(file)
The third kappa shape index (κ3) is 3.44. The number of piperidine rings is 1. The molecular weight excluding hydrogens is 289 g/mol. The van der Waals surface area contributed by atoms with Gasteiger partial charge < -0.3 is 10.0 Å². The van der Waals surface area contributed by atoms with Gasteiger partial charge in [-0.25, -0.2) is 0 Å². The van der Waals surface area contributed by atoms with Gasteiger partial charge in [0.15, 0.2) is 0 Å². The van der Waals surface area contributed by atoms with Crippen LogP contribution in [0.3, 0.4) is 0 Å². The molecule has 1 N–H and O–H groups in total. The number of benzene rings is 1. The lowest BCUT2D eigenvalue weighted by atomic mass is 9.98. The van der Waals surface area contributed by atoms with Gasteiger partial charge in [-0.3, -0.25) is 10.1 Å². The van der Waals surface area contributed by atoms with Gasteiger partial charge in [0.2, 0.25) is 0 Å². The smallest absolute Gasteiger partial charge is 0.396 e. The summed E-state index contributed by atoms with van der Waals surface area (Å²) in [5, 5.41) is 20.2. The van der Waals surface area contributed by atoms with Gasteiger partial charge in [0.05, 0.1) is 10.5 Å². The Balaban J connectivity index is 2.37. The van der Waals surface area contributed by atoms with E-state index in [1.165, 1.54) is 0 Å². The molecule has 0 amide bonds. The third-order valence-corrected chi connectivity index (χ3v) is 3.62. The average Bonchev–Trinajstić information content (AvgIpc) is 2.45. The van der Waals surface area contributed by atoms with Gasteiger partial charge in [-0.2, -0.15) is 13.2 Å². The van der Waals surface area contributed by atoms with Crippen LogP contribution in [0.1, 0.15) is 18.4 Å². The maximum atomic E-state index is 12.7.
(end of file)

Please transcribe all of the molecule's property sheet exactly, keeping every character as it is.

The third kappa shape index (κ3) is 3.44. The number of piperidine rings is 1. The molecular weight excluding hydrogens is 289 g/mol. The van der Waals surface area contributed by atoms with Gasteiger partial charge < -0.3 is 10.0 Å². The van der Waals surface area contributed by atoms with Gasteiger partial charge in [-0.25, -0.2) is 0 Å². The van der Waals surface area contributed by atoms with Gasteiger partial charge in [0.15, 0.2) is 0 Å². The van der Waals surface area contributed by atoms with Crippen LogP contribution in [0.3, 0.4) is 0 Å². The molecule has 1 N–H and O–H groups in total. The number of benzene rings is 1. The lowest BCUT2D eigenvalue weighted by atomic mass is 9.98. The van der Waals surface area contributed by atoms with Gasteiger partial charge in [-0.3, -0.25) is 10.1 Å². The van der Waals surface area contributed by atoms with Gasteiger partial charge in [0.2, 0.25) is 0 Å². The smallest absolute Gasteiger partial charge is 0.396 e. The summed E-state index contributed by atoms with van der Waals surface area (Å²) in [5, 5.41) is 20.2. The van der Waals surface area contributed by atoms with Gasteiger partial charge in [0.05, 0.1) is 10.5 Å². The Balaban J connectivity index is 2.37. The van der Waals surface area contributed by atoms with E-state index in [1.165, 1.54) is 0 Å². The molecule has 0 amide bonds. The third-order valence-corrected chi connectivity index (χ3v) is 3.62. The average Bonchev–Trinajstić information content (AvgIpc) is 2.45. The van der Waals surface area contributed by atoms with Gasteiger partial charge in [-0.2, -0.15) is 13.2 Å². The van der Waals surface area contributed by atoms with Crippen LogP contribution in [0.1, 0.15) is 18.4 Å². The maximum atomic E-state index is 12.7.